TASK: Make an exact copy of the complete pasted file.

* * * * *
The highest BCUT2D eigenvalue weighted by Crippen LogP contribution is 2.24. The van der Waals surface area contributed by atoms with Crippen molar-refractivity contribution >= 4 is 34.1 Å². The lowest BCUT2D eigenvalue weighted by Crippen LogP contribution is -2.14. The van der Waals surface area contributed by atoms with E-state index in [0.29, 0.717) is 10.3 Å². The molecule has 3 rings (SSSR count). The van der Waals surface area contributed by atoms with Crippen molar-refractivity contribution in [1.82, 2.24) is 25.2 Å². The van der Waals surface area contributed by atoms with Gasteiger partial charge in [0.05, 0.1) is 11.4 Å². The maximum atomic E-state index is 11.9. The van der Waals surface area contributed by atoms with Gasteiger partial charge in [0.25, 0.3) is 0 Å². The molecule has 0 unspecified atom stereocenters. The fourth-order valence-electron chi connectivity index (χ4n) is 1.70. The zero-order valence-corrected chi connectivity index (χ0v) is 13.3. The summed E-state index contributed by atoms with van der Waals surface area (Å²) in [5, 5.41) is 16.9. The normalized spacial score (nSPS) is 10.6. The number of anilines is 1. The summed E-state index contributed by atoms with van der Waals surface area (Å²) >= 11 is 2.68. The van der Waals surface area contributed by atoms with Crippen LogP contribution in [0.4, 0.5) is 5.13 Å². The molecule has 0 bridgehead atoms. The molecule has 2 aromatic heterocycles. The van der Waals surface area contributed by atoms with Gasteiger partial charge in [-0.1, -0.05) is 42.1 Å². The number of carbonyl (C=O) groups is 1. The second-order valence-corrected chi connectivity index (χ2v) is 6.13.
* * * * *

The highest BCUT2D eigenvalue weighted by Crippen LogP contribution is 2.24. The van der Waals surface area contributed by atoms with Crippen molar-refractivity contribution >= 4 is 34.1 Å². The lowest BCUT2D eigenvalue weighted by Crippen LogP contribution is -2.14. The van der Waals surface area contributed by atoms with E-state index in [0.29, 0.717) is 10.3 Å². The molecule has 3 rings (SSSR count). The van der Waals surface area contributed by atoms with Crippen molar-refractivity contribution in [1.82, 2.24) is 25.2 Å². The van der Waals surface area contributed by atoms with Gasteiger partial charge in [0.05, 0.1) is 11.4 Å². The maximum atomic E-state index is 11.9. The van der Waals surface area contributed by atoms with Gasteiger partial charge in [0.25, 0.3) is 0 Å². The molecule has 0 unspecified atom stereocenters. The fourth-order valence-electron chi connectivity index (χ4n) is 1.70. The zero-order valence-corrected chi connectivity index (χ0v) is 13.3. The summed E-state index contributed by atoms with van der Waals surface area (Å²) in [5, 5.41) is 16.9. The normalized spacial score (nSPS) is 10.6. The number of anilines is 1. The summed E-state index contributed by atoms with van der Waals surface area (Å²) >= 11 is 2.68. The van der Waals surface area contributed by atoms with Crippen LogP contribution in [0.4, 0.5) is 5.13 Å². The molecule has 0 bridgehead atoms. The molecule has 2 aromatic heterocycles. The van der Waals surface area contributed by atoms with Gasteiger partial charge in [-0.1, -0.05) is 42.1 Å². The number of carbonyl (C=O) groups is 1. The second-order valence-corrected chi connectivity index (χ2v) is 6.13.